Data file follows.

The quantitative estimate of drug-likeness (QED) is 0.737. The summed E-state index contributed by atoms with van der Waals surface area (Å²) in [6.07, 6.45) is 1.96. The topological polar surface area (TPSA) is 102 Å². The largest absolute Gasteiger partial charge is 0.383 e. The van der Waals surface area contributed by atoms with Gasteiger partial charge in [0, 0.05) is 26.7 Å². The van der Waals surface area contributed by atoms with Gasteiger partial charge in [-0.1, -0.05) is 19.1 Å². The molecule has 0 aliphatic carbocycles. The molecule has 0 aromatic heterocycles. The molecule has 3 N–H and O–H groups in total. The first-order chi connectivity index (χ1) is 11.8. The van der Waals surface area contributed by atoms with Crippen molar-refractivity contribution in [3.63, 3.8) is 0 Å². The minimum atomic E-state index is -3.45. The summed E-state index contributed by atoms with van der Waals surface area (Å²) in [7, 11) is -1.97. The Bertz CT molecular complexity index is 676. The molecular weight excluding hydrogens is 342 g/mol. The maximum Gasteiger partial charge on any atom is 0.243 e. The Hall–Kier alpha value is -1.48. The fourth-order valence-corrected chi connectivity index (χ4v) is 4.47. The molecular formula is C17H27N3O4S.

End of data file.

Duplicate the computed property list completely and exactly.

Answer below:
The quantitative estimate of drug-likeness (QED) is 0.737. The summed E-state index contributed by atoms with van der Waals surface area (Å²) in [6.07, 6.45) is 1.96. The topological polar surface area (TPSA) is 102 Å². The largest absolute Gasteiger partial charge is 0.383 e. The van der Waals surface area contributed by atoms with Gasteiger partial charge in [0, 0.05) is 26.7 Å². The van der Waals surface area contributed by atoms with Gasteiger partial charge in [-0.1, -0.05) is 19.1 Å². The molecule has 0 aliphatic carbocycles. The molecule has 0 aromatic heterocycles. The molecule has 3 N–H and O–H groups in total. The first-order chi connectivity index (χ1) is 11.8. The van der Waals surface area contributed by atoms with Crippen molar-refractivity contribution in [3.63, 3.8) is 0 Å². The minimum atomic E-state index is -3.45. The summed E-state index contributed by atoms with van der Waals surface area (Å²) in [7, 11) is -1.97. The Bertz CT molecular complexity index is 676. The molecular weight excluding hydrogens is 342 g/mol. The maximum Gasteiger partial charge on any atom is 0.243 e. The Hall–Kier alpha value is -1.48. The fourth-order valence-corrected chi connectivity index (χ4v) is 4.47. The molecular formula is C17H27N3O4S.